There are many reasons why arbitration is chosen to resolve disputes. The reasons, and their order of importance, can differ for different parties, and for different types of disputes. Nevertheless, the key reasons parties choose to arbitrate are (1) confidentiality, (2) speed, (3) finality of resolution, (4) ability to choose the procedures, location, language, law and arbitrator(s), (5) cost efficiency and (6) limited discovery. To make these rationales a reality, however, requires planning on the part of contracting parties in drafting arbitration provisions and thoughtfulness in the positions they will take during arbitration. I discuss a number of these issues below.
For many businesses, confidentiality in the resolution of their disputes is of major importance. Consider pharmaceutical, technology or industrial companies, where the confidentiality of formulas, testing and development ideas represent much of a business’s value. The same can be true of other businesses as well, such as professional services, retail, etc. While confidentiality protective orders can be obtained in court litigated actions, a party cannot know in advance how broad a protective order it can obtain in court and confidentiality orders run up against “sunshine laws” and public access rights once a litigation reaches the stages of summary judgment motions and trials. Arbitration, which is private adjudication, can provide confidentiality of documents and evidence throughout the proceeding. Further protection can be gained by providing for the level of confidentiality desired in the contract arbitration clause and/ or choosing in that clause a governing arbitration organization to administer the arbitration (or, at a minimum, an arbitration organization’s rules) that provide the desired degree of confidentiality. Within the arbitration itself, further protections can be sought from the arbitrators.
In general, parties look to arbitration to resolve disputes quickly and without an appeals process, although some arbitration organizations’ rules permit parties to agree to an appeal process. Of course, arbitration does not always lead to a speedier result: Some trial courts move cases to judgment very quickly as well. Some arbitrations can take longer than a party might desire due to (1) a party “dragging its feet,” (2) an arbitrator being so busy that his or her schedule will not permit early hearing dates or (3) a party seeking to challenge the arbitration award in the courts. However, arbitrations can provide for speedy, final results. Here, again, parties can use their contract arbitration clause to select as administrator an arbitration organization whose rules require both arbitrator and party adherence to certain time deadlines unless the administrator grants an extension or the parties agree to it. Federal Arbitration Inc. (“FedArb”) rules have this feature, for example. The parties’ selection of arbitrators should also take note of potential arbitrators’ time availability and commitment within the desired timeframe. If one party is unduly “dragging its feet” in the arbitration, that fact should be highlighted to the arbitrator(s). Of course, speed should never be a substitute for fairness and due process, and no party’s legitimate aims to prepare for the hearing should be thwarted by slavish adherence to speed of the process.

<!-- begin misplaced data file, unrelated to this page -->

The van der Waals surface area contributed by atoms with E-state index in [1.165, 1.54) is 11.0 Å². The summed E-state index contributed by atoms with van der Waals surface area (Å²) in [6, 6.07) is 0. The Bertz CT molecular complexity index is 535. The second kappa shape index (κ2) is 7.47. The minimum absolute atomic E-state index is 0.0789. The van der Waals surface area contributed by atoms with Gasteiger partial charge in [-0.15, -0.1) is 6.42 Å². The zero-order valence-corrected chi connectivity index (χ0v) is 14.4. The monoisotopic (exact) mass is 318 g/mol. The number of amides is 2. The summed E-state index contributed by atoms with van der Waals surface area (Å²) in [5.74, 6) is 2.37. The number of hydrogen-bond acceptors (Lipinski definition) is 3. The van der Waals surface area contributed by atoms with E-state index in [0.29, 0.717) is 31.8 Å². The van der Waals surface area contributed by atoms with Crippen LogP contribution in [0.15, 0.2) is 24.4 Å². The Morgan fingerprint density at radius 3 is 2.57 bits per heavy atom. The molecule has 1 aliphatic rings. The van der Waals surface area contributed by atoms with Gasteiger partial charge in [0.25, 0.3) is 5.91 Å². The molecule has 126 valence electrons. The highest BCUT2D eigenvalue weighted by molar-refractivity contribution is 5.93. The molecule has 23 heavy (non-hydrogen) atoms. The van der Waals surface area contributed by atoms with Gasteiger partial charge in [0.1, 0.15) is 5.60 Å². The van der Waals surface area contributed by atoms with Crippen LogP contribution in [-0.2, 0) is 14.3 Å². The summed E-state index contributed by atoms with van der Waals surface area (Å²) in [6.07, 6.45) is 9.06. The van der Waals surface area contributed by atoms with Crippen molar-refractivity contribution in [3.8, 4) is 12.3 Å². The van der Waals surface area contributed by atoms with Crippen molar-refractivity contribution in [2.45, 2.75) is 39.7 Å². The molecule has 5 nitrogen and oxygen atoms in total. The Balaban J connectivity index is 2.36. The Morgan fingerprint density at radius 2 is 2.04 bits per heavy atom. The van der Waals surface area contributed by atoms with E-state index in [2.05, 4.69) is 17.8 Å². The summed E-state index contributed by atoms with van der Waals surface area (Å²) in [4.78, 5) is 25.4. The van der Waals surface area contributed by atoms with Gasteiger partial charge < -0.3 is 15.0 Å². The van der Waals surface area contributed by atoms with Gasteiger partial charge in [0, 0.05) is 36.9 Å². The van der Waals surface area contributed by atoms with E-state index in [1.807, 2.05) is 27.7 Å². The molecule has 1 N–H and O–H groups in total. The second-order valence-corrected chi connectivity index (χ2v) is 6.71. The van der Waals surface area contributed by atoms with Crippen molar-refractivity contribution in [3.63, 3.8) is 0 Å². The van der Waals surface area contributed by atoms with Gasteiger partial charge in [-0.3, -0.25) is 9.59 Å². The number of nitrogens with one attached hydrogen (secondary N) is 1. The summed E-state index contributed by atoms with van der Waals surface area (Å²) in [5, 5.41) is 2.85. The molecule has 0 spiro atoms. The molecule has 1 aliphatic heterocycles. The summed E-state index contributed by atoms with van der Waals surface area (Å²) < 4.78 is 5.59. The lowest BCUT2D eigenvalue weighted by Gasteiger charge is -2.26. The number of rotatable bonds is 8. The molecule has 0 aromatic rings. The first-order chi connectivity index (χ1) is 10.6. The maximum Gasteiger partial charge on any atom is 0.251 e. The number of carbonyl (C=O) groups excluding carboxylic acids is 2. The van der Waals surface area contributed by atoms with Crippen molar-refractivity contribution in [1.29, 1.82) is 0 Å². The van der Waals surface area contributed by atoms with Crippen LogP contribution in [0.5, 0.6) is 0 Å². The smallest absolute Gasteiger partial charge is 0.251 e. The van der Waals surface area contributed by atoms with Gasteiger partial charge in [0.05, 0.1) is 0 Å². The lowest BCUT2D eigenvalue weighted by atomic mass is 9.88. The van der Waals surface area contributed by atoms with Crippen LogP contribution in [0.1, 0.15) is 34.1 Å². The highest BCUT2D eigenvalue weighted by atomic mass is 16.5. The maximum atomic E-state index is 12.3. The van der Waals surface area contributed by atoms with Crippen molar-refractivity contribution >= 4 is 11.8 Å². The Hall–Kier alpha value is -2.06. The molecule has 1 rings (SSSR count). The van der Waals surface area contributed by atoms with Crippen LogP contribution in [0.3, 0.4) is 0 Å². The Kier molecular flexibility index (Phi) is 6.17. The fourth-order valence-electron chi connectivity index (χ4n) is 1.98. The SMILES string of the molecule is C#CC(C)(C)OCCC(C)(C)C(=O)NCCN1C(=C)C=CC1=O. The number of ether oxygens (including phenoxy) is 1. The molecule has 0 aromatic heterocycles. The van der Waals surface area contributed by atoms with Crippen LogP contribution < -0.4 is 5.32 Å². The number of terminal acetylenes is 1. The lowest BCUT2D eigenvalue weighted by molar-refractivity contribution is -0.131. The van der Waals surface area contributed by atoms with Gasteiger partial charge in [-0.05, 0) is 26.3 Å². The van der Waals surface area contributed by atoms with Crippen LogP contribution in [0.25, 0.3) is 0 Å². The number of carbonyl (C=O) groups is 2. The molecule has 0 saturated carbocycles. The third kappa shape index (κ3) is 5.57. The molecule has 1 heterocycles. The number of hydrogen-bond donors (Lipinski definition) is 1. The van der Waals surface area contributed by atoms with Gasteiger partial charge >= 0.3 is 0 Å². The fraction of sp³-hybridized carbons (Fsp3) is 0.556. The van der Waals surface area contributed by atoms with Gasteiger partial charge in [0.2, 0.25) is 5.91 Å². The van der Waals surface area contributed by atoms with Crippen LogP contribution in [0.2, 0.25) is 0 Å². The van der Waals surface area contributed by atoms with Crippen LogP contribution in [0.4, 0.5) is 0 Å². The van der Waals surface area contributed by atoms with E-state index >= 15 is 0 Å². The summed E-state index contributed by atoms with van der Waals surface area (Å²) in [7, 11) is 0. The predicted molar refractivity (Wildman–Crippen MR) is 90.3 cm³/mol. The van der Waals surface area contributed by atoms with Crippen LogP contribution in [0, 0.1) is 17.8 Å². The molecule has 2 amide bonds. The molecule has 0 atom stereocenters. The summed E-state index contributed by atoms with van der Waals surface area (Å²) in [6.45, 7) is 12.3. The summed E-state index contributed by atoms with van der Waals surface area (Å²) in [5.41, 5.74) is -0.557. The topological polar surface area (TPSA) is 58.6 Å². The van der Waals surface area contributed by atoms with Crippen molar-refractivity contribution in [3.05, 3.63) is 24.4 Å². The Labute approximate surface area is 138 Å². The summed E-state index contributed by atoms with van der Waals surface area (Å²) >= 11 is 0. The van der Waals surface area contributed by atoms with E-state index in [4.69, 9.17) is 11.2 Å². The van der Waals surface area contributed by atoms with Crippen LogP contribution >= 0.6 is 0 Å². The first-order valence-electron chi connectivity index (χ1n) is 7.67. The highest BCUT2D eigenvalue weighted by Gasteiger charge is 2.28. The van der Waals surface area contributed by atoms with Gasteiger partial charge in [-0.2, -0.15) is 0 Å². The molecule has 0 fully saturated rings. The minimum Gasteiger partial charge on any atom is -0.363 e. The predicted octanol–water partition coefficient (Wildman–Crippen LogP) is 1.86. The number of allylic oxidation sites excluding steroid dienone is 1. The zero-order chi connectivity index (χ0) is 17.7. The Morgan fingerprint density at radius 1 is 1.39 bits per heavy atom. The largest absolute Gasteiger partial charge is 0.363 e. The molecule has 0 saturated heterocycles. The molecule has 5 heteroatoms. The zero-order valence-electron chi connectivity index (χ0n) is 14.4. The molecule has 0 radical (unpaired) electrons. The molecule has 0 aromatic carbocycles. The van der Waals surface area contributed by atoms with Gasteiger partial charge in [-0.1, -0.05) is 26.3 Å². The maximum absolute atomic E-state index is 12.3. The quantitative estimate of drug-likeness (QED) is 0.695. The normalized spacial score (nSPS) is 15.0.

Although parties can in their contracts provide for choice of law and choice of forum clauses for their disputes, whether they are to be resolved in the courts or by arbitration, the ability of parties to define their own applicable procedures (and to select their decision maker(s)), is a unique benefit of arbitration. To begin with, the parties can select a given arbitration organization and/ or its rules, with some different options being afforded by each of the major organizations (AAA/ ICDR, CPR, ICC, FedArb, JAMS). Moreover, these organizations generally allow the parties to vary the case procedures by agreement, whether in their contract arbitration clause or by agreement at the time of (or during) arbitration. Interestingly, FedArb generally specifies application of the U.S. Federal Rules of Civil Procedure subject to modification by the parties, thus providing the parties with very familiar rules as a starting point, yet with the confidentiality, ability to select the decision maker(s), ability to vary the rules by agreement, and speed and finality that are the hallmarks of arbitration.